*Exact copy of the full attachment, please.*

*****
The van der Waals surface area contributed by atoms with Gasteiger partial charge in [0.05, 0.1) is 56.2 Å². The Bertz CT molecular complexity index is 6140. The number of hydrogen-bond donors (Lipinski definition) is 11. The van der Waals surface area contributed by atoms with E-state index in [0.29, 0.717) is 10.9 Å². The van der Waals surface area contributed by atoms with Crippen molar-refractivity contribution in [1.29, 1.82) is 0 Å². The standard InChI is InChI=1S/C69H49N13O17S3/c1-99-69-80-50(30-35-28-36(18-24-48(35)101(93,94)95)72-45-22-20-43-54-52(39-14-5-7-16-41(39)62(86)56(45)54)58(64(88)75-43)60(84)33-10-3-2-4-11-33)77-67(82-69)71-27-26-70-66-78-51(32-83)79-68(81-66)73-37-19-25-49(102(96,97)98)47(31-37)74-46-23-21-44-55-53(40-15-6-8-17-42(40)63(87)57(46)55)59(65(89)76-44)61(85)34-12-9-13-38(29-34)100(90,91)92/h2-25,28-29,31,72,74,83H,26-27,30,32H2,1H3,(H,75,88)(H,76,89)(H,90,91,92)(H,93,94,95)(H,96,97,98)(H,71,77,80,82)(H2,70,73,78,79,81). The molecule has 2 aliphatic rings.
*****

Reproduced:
The van der Waals surface area contributed by atoms with Gasteiger partial charge in [0.05, 0.1) is 56.2 Å². The Bertz CT molecular complexity index is 6140. The number of hydrogen-bond donors (Lipinski definition) is 11. The van der Waals surface area contributed by atoms with E-state index in [0.29, 0.717) is 10.9 Å². The van der Waals surface area contributed by atoms with Crippen molar-refractivity contribution in [1.29, 1.82) is 0 Å². The standard InChI is InChI=1S/C69H49N13O17S3/c1-99-69-80-50(30-35-28-36(18-24-48(35)101(93,94)95)72-45-22-20-43-54-52(39-14-5-7-16-41(39)62(86)56(45)54)58(64(88)75-43)60(84)33-10-3-2-4-11-33)77-67(82-69)71-27-26-70-66-78-51(32-83)79-68(81-66)73-37-19-25-49(102(96,97)98)47(31-37)74-46-23-21-44-55-53(40-15-6-8-17-42(40)63(87)57(46)55)59(65(89)76-44)61(85)34-12-9-13-38(29-34)100(90,91)92/h2-25,28-29,31,72,74,83H,26-27,30,32H2,1H3,(H,75,88)(H,76,89)(H,90,91,92)(H,93,94,95)(H,96,97,98)(H,71,77,80,82)(H2,70,73,78,79,81). The molecule has 2 aliphatic rings.